As for the local fans themselves, the Capitals crowd is probably amongst the least impressive I've experienced at any major professional sporting event. There was a noticeable lack of intensity or energy unless being prompted, be it the regular *honk honk honk* of an air horn or a single loud fan in the 100's prompting a "Lets go Caps" chant. The only player that really generated any excitement was Ovechkin, with the fans making noise whenever he started building up a head of steam with the puck carrying in to the offensive zone.
A moment that stood out in particular was an obvious offside call that scuttled what would've been an odd-man opportunity that the crowd loudly booed- a shocking seemingly "uneducated" fan moment for a franchise with 40 seasons of history. During the third period in a commercial break just past midway mark the scoreboard ran a video with various movie clips that the crowd went nuts for, punctuated by Tom Green saying "Unleash the fury" twice before the whole crowd joined in yelling for the third and final time at the end leading in to the face off.
The fans reminded me very much of Kings fans pre-2012, although with even less swagger and attitude. The only meek response to the "Lets go Rangers" chants were pockets of "Rangers suck" replies in opposite dueling time. The visiting New York fans were cold near the end of the game though, taunting Ovechkin with a sing-song "Ovie" chant in the final minutes of the game.
Ran in to a fellow Ducks fan at the game who lives locally and is a Washington season ticket holder. The only other non-Capital or Rangers jersey I saw at the game was a solo Boston Bruins jersey, so the Ducks were the third most supported team at Verizon Center that evening. It was a really cool moment coming across another Anaheim fan (with a Cam Fowler jersey no less!), a nice surprise to get to talk Ducks for a couple minutes before the game.
The Game Itself
This was the first time I'd seen an Eastern Conference game in person, and it's really remarkable to see the pace of play in person. The game is much more open and free flowing, with speed placed at a premium and the majority of the defending being stick-based rather than taking the body.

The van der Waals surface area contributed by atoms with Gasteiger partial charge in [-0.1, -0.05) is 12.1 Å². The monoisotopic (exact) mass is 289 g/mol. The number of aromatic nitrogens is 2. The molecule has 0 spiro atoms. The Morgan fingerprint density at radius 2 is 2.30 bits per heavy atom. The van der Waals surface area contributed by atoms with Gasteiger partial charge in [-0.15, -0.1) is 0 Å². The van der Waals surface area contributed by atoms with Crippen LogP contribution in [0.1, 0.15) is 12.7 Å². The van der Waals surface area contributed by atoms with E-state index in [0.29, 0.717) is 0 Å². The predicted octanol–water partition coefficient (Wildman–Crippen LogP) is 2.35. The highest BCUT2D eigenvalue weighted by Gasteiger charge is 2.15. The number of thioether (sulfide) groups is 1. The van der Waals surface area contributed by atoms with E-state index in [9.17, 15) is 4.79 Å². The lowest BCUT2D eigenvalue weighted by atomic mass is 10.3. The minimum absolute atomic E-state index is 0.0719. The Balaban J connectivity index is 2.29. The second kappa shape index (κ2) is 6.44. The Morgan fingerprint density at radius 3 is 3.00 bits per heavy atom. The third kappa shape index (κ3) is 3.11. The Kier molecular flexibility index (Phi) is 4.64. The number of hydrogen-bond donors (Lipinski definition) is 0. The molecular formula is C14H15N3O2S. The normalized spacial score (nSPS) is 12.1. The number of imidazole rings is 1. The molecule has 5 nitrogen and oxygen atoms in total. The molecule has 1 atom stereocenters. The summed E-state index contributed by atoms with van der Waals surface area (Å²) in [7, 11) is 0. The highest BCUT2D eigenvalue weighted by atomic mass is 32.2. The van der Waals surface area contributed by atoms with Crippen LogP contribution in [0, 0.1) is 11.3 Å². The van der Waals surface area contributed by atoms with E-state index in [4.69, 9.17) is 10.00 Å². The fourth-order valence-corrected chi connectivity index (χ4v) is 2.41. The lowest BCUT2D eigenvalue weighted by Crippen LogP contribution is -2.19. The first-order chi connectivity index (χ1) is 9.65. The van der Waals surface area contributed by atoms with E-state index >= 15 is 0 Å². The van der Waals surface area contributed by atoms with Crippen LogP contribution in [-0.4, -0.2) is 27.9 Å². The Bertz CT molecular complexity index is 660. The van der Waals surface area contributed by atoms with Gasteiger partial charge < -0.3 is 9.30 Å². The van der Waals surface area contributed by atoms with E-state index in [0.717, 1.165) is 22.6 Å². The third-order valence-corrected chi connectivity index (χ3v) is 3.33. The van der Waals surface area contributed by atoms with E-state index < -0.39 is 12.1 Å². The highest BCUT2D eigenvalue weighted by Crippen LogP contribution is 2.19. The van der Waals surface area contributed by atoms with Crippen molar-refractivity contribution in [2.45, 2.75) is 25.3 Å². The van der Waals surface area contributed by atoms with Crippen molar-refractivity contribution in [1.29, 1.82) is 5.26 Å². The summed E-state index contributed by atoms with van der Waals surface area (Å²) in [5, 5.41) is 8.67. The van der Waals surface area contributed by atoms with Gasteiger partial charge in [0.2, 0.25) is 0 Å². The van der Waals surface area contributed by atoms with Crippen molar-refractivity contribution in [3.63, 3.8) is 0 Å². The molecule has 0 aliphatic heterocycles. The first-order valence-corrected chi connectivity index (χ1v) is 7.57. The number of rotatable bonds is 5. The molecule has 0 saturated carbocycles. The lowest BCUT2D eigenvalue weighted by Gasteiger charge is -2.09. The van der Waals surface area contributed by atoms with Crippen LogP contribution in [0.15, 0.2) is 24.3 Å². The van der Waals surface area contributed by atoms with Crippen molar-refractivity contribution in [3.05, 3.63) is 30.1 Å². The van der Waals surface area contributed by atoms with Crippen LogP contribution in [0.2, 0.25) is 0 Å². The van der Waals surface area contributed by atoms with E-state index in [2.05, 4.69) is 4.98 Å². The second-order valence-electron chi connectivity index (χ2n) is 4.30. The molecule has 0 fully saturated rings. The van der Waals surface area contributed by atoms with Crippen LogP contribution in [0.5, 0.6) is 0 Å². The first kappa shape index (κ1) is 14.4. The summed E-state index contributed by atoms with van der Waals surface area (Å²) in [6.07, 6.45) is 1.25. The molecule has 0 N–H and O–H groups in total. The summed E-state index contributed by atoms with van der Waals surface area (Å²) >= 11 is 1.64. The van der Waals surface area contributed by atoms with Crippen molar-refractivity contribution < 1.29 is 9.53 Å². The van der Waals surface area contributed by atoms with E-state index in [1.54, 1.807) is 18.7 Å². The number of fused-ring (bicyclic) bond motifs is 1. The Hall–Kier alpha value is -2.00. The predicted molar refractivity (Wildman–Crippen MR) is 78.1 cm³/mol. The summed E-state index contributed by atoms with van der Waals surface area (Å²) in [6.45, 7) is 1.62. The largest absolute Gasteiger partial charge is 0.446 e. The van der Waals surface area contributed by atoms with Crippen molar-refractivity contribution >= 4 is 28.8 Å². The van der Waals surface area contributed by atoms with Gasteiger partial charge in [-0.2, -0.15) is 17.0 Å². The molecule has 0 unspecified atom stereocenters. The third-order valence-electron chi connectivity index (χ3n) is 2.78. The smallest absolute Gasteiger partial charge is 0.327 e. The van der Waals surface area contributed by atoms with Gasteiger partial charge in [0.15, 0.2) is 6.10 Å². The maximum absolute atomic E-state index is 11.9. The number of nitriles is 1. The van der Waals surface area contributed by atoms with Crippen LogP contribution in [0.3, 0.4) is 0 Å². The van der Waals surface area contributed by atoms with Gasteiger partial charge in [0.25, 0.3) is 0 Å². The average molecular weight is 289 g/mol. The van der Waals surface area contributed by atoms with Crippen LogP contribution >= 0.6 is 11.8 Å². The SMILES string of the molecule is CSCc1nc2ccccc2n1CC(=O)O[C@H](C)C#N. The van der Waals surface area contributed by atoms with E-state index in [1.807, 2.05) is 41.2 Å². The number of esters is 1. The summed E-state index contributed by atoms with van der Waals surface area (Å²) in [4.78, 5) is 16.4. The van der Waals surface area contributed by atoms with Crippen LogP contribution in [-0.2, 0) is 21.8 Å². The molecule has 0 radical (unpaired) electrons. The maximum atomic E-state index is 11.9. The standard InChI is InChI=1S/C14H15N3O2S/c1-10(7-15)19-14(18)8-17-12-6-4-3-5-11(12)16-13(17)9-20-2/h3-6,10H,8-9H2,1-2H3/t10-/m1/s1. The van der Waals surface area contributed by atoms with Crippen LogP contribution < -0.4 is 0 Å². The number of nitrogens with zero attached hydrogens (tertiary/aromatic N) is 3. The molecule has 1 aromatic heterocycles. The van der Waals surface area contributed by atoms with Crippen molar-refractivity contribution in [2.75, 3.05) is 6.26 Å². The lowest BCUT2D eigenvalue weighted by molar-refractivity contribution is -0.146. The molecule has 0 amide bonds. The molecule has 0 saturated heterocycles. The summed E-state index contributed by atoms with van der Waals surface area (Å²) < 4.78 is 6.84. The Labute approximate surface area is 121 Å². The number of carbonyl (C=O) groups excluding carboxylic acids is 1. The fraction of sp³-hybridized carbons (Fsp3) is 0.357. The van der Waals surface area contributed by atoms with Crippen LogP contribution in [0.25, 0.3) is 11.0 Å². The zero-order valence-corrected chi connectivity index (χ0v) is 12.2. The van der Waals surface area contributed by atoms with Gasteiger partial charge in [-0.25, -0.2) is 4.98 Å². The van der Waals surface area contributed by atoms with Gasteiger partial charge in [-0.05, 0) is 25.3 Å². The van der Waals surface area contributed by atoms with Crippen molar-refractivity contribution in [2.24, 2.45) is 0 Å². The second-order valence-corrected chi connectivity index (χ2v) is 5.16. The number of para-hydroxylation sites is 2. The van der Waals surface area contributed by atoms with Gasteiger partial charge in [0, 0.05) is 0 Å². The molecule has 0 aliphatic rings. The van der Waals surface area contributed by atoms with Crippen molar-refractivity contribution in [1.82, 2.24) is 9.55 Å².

The first 40 minutes reminded me very much of New York's trip to Honda Center, as they pressed the Capitals with two high forecheckers in the offensive zone and had a third in support taking away the pass along the near wall to by and large bottle them up and carry the play. Outside of Ovechkin's power play goal and a Backstrom chance that Cam Talbot was absolutely larcenous against stretching post-to-post to glove off the cross slot one-timer, the Rangers had the vast majority of quality chances and shots.
In the third period Washington got most of their push against an opponent playing its third game in four nights against teams in playoff seating, but Talbot was equal to every shot. Despite New York essentially shelling for the final period, just a handful of the 14 scoring chances war-on-ice had the Caps tabbed for in the last 20 seemed particularly dangerous. At this point in the season the Rangers are one of, if not the best team I've seen in person this year.
The game was very much worth the 5+ hours spent in the car traveling both ways, though I suspect of the three it'll probably slate lowest experience-wise. The Capitals put on a good show at Verizon Center, with most breaks filled with an organ rather than playing music, but have noticeably fewer fan contests/giveaways or videos featuring the Capitals players than seen in Anaheim.
While it's understandable that the fan base isn't exactly rabid considering the one Stanley Cup Final trip (and subsequent sweep) and just two Conference Final appearances over 40 seasons, it's easy to see why compared to other more intense east coast supporters their fans seem a bit like "little brother." As for the team itself Washington looks like a playoff division finalist at best, though probably a first round out considering they're likely to face either the Rangers or Lightning/Canadiens.
There was also this that I noticed while leaving:
The second post in this series featuring the Montreal Canadiens vs New York Islanders at Nassau Coliseum will be up on Sunday.
Follow Eric on Twitter: @EricTheHawk